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Dialogue 11. Bidding, Closing and Dealing with Debts



S: What should we do when the buyer begins to bargain? Give way to him? You taught us not to do this. But bidding is always a concession, isn’t it?


T: Bidding consists of two actions: presenting the price (or price options depending on what the buyer wants to buy) and handling the buyer’s objections. Objections in this case relate to the price (“It is very expensive for us”) or payment terms (“It is our corporate policy to pay all suppliers 30 days after the goods are delivered”).


All sales gurus unanimously suggest postponing the discussion of price as close as possible to the closing. Why? First, because the buyer immediately “fixates” on the price and payment terms, and thus disrupts the entire Sales Cycle. Second, it is assumed that during the bidding the seller has to yield something, but before that he needs to justify his price. Third, sellers are afraid to handle objections. So, the later the price is named, the more likely it is that the seller has already managed to convince the buyer that he needs to buy the goods, and the less likely that the buyer will strongly object to the price.


Here, however, a problem arises, and it is practically unsolvable. The buyer wants to know the price as early as possible so that he has something with which to compare the seller’s offer. He perceives any attempt to postpone naming the price as a manipulation, as an attempt to deceive him, “After I agree to buy, I cannot turn back even if the price does not suit me.” Alas, there is some truth to this perception.


S: You tell us all the time that the main thing in a win-win sale is to avoid any manipulations, not to give the buyer a reason to think that we are trying to deceive him. Then, when should we discuss the price?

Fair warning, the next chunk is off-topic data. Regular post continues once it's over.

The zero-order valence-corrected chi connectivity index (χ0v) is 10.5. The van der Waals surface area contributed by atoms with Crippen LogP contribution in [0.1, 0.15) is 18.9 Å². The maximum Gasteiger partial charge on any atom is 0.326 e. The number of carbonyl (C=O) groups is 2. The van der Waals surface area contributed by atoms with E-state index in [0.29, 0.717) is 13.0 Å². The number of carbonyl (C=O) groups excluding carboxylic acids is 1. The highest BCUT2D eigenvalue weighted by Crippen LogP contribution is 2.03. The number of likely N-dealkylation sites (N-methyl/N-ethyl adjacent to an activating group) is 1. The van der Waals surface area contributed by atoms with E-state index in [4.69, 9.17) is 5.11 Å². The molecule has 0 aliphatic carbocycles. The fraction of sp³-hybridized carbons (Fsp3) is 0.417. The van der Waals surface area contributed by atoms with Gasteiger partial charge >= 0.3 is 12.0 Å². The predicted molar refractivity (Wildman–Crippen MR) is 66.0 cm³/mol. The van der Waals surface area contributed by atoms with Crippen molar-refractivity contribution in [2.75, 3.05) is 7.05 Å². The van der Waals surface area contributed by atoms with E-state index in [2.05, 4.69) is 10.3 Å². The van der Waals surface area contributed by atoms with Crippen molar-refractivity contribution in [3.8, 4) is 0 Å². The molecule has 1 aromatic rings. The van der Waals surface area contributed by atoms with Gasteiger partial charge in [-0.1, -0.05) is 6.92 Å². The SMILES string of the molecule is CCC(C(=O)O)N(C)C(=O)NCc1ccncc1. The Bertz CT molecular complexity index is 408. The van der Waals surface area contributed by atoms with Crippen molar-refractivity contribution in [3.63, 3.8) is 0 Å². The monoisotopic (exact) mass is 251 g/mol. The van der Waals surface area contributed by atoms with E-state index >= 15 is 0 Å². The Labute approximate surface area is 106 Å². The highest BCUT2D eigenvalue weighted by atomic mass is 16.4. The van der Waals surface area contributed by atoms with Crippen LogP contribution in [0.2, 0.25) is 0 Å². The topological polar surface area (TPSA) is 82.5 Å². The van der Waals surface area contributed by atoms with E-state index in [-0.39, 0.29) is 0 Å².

T: In our opinion, both the price and other costs the buyer incurs due to the purchase of your product should be part of your presentation and your marketing message. This message works according to the formula:


Costs < Benefits

If the buyer knows the possible costs in advance, he feels more relaxed, confident. He can focus on the benefits. Costs provide him with a scale for a more realistic assessment of benefits. The unknown costs hidden from him “for the time being” make him nervous, worried, suspicious. In this state, he perceives the benefits more skeptically. Which buyer’s mood is better to the seller? That’s my point.

S: Do we need to tell the buyer in advance about the possible costs? Maybe it’s better to hide these costs from him: let him buy first, and then it is too late?


T: Only those who regard the buyer as a loser and want to shove the product down his throat can think so. The relationship based on this attitude won’t last long.


On the other hand, if the seller tells the buyer everything about the possible costs, including the price, such a story can strengthen his credibility. The seller has nothing to fear. He can handle any concern caused by some unacceptable aspect of the costs. He can do that in such a way that the buyer feels good (a way to avoid trouble has been found) and the seller would not have to make significant concessions (from his own wallet).


Do not be afraid of bidding, start them as early as possible during the presentation of your product. Thus, you remove the buyer’s hidden tension. The bidding technique is the same as for handling any other concern.


How to handle the buyer’s concerns? | 13 Dialogues on Win-Win Sales | Bidding in the "traditional" style

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